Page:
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Tuesday, December 29, 2020

Best Y.A. Science Fiction (NOTpoll)

What is the best Young Adult Book (or series) in the Science Fiction genre?

Even though I have recently shifted from polls to NOTpolls, it seems like we JUST did the whole slew of adult SciFi and Fantasy by classic, modern, or contemporary, so I'd like to get a few buffer conversations in there before we begin to retread all that ground.

That said, let's talk about Science Fiction in Y.A. literature. 

I am going to make a distinction here that is not a hard and fast line. There will be another NOTpoll along shortly for dystopian Y.A. since it is such a pronounced genre of its own with SO many rich and wonderful choices. It absolutely needs its own category. I'm not going to nitpick or police everyone's choices, and I know there's a lot of overlap between the two, but consider if you think your nominee might be a better fit for dystopia rather than sci-fi. (Hunger Games, for example, did not make enough out of the futuristic tech and/or emphasize sci-fi tropes. It felt much more dystopian to me.) 

For those still getting used to NOTpolls or who remember the years and years of polls we ran here, there are still rules (below). But instead of trying to figure out what more people think is the BEST (which usually turns into which book has the coolest movie adaptation anyway), we're just going to have a good chat about good books and all come away with some suggestions for our To Be Read Pile™. We'll still have the system of seconds (and "thirds" and "fourths"), but all that will determine is which goes to the top of the list when I post the results. And I'll link out the original nomination post for folks who want to go see what people are actually saying about the book. Eventually these posts listing the results will be compiled in a massive "book recommendation" post.


The Rules

  1. Make two recommendations. Obviously, I can't stop anyone from making fifteen, but nothing beyond the first two will make it onto the master list.
  2. TALK ABOUT WHY YOU LIKE THE BOOK or series (but without spoilers)! Obviously if you just drop a title name and it gets all the seconds, I'm still going to list it, but the whole point of this is to gush a little about the books you think are great, exciting, well written, or unforgettable.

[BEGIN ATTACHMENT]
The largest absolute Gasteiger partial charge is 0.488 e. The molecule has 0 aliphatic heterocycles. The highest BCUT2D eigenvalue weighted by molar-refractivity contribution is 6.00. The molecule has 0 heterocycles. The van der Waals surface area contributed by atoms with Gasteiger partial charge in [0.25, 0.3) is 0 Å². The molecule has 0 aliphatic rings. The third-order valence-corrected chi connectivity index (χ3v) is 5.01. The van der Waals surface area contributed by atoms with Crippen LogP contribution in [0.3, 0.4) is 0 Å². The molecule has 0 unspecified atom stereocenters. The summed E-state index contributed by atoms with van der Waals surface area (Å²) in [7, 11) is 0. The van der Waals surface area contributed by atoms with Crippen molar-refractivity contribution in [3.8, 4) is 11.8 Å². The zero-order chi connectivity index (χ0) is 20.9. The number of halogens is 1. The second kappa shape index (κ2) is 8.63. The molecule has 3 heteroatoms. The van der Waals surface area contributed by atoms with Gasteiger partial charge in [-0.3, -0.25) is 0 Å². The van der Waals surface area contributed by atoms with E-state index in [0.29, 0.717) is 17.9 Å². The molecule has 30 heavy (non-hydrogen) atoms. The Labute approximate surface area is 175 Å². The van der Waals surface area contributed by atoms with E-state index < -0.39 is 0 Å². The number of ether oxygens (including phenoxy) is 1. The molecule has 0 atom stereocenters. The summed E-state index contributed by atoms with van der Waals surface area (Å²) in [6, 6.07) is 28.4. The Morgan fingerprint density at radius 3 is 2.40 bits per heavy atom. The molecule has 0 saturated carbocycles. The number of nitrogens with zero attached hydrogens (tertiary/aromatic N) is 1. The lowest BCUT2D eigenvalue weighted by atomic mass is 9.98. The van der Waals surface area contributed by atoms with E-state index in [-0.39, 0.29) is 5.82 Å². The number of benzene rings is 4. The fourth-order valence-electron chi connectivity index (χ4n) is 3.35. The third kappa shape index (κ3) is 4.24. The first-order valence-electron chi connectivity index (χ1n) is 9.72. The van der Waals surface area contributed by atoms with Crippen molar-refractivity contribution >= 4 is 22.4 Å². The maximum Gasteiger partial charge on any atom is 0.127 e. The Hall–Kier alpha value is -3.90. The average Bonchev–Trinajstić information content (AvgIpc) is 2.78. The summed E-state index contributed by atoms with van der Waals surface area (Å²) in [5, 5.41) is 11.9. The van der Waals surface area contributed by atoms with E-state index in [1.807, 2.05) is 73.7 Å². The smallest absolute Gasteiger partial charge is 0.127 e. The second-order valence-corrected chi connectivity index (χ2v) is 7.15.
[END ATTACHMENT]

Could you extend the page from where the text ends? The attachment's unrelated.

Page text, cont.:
3. For each recommendation, let us know if you're nominating it more as a BEST book in the genre or an UNDERSUNG HERO in the genre. Basically "undersung hero" is for books you think are great, tragically overlooked, NEED to be read by everyone yesterday, but are maybe not necessarily the besty bestest best. They'll all end up in the list I compile, but I'll put them in different places.
  4. As always, I leave the niggling over the definition of genres to your best judgement because I'd rather be inclusive. If you want to nominate Divergent as science fiction (even though it's probably better placed as dystopia), you should show your work if you desire those sweet, sweet seconds (or thirds....or fourths) and there might be a discussion thread after your comment with a lot of people writing out the "Uh...." 
  5. You get to mention two (2) books. That's it. Two. You can do one BEST and one UNDERSUNG HERO. Or you can do two BESTS. Or you can do two UNDERSUNG HEROES. But two is the total. If you nominate three or more, I will NOT take any nominations beyond the second that you suggest. I'm sorry that I'm a stickler on this, but it's just lil ol' me compiling this list by myself and it's a pain when people drop a megalodon list of every decent book they can remember in the entire genre. If you list more than two books and your third or later choice gets a second, I'll consider the SECOND the first mention of the book "officially." (Even though that matters a lot less than it did when I was counting seconds to see which titles made the poll––see below.)
  6. Did I mention two?
  7. You may (and absolutely should) second AS MANY nominations of others as you wish. There is no more poll, so this will not be a cutthroat competition to see who makes it to the semifinals. It will simply dictate which titles I list first, and it may influence which books someone considers a good recommendation. ("This one got six seconds, and that one only got two, so I think I'll start with this one.")